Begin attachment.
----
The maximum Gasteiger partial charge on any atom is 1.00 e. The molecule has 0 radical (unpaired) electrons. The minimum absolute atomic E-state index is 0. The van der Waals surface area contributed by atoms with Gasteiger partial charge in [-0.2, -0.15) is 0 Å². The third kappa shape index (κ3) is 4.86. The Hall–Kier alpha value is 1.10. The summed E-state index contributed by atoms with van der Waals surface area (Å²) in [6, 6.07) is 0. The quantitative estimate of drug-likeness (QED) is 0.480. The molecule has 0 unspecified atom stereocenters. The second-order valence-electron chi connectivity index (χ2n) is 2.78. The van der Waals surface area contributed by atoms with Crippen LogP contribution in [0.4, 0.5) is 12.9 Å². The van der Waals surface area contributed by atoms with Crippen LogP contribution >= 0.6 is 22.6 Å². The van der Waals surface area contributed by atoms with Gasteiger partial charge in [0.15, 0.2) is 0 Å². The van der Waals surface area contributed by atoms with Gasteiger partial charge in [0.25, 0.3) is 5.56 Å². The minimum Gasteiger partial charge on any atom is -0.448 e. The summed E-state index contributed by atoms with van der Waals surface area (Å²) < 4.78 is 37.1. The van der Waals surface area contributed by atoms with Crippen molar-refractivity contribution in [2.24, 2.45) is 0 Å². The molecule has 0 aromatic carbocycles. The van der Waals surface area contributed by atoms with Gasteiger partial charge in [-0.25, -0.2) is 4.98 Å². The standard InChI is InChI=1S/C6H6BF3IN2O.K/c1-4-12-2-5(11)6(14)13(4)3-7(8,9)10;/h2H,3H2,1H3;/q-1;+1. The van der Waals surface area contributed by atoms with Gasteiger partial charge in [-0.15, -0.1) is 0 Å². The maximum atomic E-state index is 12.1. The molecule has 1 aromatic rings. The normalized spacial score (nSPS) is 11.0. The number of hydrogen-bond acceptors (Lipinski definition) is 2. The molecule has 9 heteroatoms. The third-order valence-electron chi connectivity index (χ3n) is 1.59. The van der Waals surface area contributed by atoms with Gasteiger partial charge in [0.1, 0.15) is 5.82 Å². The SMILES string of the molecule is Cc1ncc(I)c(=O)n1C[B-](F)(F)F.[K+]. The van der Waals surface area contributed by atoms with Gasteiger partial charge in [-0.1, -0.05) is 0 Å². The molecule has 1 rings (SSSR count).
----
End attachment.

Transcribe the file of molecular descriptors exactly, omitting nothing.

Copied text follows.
The maximum Gasteiger partial charge on any atom is 1.00 e. The molecule has 0 radical (unpaired) electrons. The minimum absolute atomic E-state index is 0. The van der Waals surface area contributed by atoms with Gasteiger partial charge in [-0.2, -0.15) is 0 Å². The third kappa shape index (κ3) is 4.86. The Hall–Kier alpha value is 1.10. The summed E-state index contributed by atoms with van der Waals surface area (Å²) in [6, 6.07) is 0. The quantitative estimate of drug-likeness (QED) is 0.480. The molecule has 0 unspecified atom stereocenters. The second-order valence-electron chi connectivity index (χ2n) is 2.78. The van der Waals surface area contributed by atoms with Crippen LogP contribution in [0.4, 0.5) is 12.9 Å². The van der Waals surface area contributed by atoms with Crippen LogP contribution >= 0.6 is 22.6 Å². The van der Waals surface area contributed by atoms with Gasteiger partial charge in [0.15, 0.2) is 0 Å². The van der Waals surface area contributed by atoms with Gasteiger partial charge in [0.25, 0.3) is 5.56 Å². The minimum Gasteiger partial charge on any atom is -0.448 e. The summed E-state index contributed by atoms with van der Waals surface area (Å²) < 4.78 is 37.1. The van der Waals surface area contributed by atoms with Crippen molar-refractivity contribution in [2.24, 2.45) is 0 Å². The molecule has 0 aromatic carbocycles. The van der Waals surface area contributed by atoms with Gasteiger partial charge in [-0.25, -0.2) is 4.98 Å². The standard InChI is InChI=1S/C6H6BF3IN2O.K/c1-4-12-2-5(11)6(14)13(4)3-7(8,9)10;/h2H,3H2,1H3;/q-1;+1. The van der Waals surface area contributed by atoms with Gasteiger partial charge in [-0.15, -0.1) is 0 Å². The maximum atomic E-state index is 12.1. The molecule has 1 aromatic rings. The normalized spacial score (nSPS) is 11.0. The number of hydrogen-bond acceptors (Lipinski definition) is 2. The molecule has 9 heteroatoms. The third-order valence-electron chi connectivity index (χ3n) is 1.59. The van der Waals surface area contributed by atoms with Gasteiger partial charge in [0.1, 0.15) is 5.82 Å². The SMILES string of the molecule is Cc1ncc(I)c(=O)n1C[B-](F)(F)F.[K+]. The van der Waals surface area contributed by atoms with Gasteiger partial charge in [-0.1, -0.05) is 0 Å². The molecule has 1 rings (SSSR count).